Today's topic comes courtesy of the New York Times, thanks to alert reader (and fellow blogger) Jaxiecracks. The article discusses the crusade of foreign cultural institutes and publishers to get American readers to pick up books from their countries.
Hoping to increase their minuscule share of the American book market — about 3 percent — foreign governments and foundations, especially those on the margins of Europe, are taking matters into their own hands and plunging into the publishing fray in the United States. Increasingly, that campaign is no longer limited to widely spoken languages like French and German. From Romania to Catalonia to Iceland, cultural institutes and agencies are subsidizing publication of books in English, underwriting the training of translators, encouraging their writers to tour in the United States, submitting to American marketing and promotional techniques they may have previously shunned and exploiting existing niches in the publishing industry.
This isn't simply a marketing gimmick, but a cultural diplomacy strategy, one that underscores a major difference between U.S. diplomacy and that of other countries--namely, the U.S. tendency to overlook culture in general. As John Brown argues in "Arts Diplomacy: The Neglected Aspects of Cultural Diplomacy," the United States does not promote its high culture abroad the way other countries do. This could be a result of national psychology--a remnant of puritanical heritage that sees art as an indulgence--but the end result is that USPD tends to emphasize education over culture, which is why the CIA had to conduct covert high culture ops during the Cold War. U.S. pop culture has the strength of the market behind it, but high culture--like foreign literature--lacks that support.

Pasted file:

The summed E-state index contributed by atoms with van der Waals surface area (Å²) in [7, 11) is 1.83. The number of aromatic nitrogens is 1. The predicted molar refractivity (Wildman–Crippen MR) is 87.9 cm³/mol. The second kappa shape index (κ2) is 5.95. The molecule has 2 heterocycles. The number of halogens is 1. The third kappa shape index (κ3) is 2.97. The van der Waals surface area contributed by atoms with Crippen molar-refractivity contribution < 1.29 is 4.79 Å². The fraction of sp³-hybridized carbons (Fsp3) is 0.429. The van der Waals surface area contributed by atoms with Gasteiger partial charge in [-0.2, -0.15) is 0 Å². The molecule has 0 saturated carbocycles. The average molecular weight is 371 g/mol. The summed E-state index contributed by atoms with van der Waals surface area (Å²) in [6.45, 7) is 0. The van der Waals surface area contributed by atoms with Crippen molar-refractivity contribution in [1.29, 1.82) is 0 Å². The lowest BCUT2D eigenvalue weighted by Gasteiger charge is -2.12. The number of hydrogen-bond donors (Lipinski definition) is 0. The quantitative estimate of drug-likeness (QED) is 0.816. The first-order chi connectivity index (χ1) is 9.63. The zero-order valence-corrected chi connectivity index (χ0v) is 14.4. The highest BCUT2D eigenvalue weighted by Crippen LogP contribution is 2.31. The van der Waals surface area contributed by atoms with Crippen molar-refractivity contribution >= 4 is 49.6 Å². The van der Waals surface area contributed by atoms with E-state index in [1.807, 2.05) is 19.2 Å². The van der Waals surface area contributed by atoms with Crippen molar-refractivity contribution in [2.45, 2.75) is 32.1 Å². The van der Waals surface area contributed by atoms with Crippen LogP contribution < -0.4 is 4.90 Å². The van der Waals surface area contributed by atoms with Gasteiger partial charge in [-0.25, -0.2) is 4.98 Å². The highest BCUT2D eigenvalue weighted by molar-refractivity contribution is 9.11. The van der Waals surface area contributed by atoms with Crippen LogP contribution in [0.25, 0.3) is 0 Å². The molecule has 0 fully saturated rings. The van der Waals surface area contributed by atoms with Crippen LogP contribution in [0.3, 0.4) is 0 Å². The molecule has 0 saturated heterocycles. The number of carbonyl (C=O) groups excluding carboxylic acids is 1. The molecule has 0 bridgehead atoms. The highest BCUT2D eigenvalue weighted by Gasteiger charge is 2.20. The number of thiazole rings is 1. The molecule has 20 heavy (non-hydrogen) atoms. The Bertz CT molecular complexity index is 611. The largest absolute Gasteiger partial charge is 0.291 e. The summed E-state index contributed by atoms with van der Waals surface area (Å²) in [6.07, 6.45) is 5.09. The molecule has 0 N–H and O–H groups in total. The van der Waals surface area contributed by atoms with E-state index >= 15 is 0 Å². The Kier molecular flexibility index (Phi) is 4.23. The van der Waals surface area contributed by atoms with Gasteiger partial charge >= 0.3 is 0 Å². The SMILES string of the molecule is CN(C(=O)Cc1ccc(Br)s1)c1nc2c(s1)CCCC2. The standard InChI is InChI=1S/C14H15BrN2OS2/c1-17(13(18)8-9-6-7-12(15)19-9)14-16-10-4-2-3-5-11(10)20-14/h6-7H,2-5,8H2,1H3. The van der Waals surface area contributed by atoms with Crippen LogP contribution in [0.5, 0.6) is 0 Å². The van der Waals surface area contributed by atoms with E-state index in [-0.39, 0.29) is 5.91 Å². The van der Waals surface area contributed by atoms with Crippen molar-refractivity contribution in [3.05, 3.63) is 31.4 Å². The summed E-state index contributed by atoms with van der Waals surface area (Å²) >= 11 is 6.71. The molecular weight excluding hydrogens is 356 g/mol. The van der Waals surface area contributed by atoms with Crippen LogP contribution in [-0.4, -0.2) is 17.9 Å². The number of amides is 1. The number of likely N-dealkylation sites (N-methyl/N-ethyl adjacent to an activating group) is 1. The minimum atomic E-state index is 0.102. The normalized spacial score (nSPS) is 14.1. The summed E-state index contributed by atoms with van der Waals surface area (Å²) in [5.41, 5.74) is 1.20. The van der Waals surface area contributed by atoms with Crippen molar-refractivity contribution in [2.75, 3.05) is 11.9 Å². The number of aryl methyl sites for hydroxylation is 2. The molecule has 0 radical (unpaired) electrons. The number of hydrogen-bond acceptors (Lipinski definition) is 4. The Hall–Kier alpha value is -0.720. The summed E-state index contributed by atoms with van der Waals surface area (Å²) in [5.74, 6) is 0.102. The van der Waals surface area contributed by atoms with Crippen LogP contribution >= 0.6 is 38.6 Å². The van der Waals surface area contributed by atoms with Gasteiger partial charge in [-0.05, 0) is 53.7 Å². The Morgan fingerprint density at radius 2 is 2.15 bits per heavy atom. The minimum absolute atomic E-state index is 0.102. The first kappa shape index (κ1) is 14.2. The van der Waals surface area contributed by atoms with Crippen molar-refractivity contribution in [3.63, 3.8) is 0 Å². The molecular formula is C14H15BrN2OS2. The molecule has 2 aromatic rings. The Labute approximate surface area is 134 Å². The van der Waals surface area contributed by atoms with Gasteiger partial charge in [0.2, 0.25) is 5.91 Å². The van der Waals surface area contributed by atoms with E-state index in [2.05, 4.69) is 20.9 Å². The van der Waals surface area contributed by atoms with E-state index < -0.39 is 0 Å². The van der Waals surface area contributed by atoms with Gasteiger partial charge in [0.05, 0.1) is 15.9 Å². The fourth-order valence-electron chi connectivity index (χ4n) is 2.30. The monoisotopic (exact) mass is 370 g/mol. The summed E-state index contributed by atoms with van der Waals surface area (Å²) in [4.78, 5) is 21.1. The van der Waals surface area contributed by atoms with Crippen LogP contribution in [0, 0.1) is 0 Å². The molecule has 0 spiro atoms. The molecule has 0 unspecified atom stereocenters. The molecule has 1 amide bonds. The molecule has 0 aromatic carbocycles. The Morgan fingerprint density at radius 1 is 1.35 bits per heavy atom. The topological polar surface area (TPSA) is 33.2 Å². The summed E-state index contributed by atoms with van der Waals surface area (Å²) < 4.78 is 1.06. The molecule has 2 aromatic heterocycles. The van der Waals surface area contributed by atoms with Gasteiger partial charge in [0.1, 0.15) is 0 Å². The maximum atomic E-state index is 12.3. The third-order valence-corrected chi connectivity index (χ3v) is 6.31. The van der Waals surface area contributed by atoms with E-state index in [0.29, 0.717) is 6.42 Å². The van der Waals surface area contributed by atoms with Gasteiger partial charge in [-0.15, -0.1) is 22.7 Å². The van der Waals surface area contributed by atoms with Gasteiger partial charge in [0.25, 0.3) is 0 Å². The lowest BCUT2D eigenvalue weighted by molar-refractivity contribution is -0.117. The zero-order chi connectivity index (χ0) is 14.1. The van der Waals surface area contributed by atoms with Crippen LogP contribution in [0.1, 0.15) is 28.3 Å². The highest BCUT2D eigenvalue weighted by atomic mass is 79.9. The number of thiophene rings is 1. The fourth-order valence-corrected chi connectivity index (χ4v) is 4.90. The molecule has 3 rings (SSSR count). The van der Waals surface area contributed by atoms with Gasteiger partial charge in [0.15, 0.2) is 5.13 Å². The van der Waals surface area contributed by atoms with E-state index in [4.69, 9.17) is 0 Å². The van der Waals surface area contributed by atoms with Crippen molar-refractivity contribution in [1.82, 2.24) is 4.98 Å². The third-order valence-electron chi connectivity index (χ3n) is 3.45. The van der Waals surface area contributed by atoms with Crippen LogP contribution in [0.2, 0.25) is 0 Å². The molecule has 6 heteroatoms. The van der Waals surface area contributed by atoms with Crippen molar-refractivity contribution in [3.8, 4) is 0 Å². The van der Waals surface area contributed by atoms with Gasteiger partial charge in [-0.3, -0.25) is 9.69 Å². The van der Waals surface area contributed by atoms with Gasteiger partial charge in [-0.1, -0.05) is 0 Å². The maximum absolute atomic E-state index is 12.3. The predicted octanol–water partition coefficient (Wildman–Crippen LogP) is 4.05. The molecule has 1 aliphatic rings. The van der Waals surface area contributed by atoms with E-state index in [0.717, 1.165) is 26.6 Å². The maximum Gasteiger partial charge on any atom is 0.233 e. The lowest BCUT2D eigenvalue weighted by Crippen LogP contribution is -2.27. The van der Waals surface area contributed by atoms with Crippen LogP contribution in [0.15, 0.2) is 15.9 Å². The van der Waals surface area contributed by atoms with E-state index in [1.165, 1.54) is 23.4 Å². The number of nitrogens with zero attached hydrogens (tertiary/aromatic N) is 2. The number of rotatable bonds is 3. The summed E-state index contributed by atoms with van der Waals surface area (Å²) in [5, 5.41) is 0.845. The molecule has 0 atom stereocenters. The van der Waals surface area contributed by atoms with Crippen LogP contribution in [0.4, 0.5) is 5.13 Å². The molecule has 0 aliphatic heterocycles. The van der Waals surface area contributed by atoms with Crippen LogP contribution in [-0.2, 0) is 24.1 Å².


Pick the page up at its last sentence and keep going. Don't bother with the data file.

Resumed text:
As a recovering English major whose foreign literature collection takes up significantly more than 3 percent of her shelves, I support this push for literature diplomacy. Some things will inevitably be lost in translation, but I think there's a lot more to be found.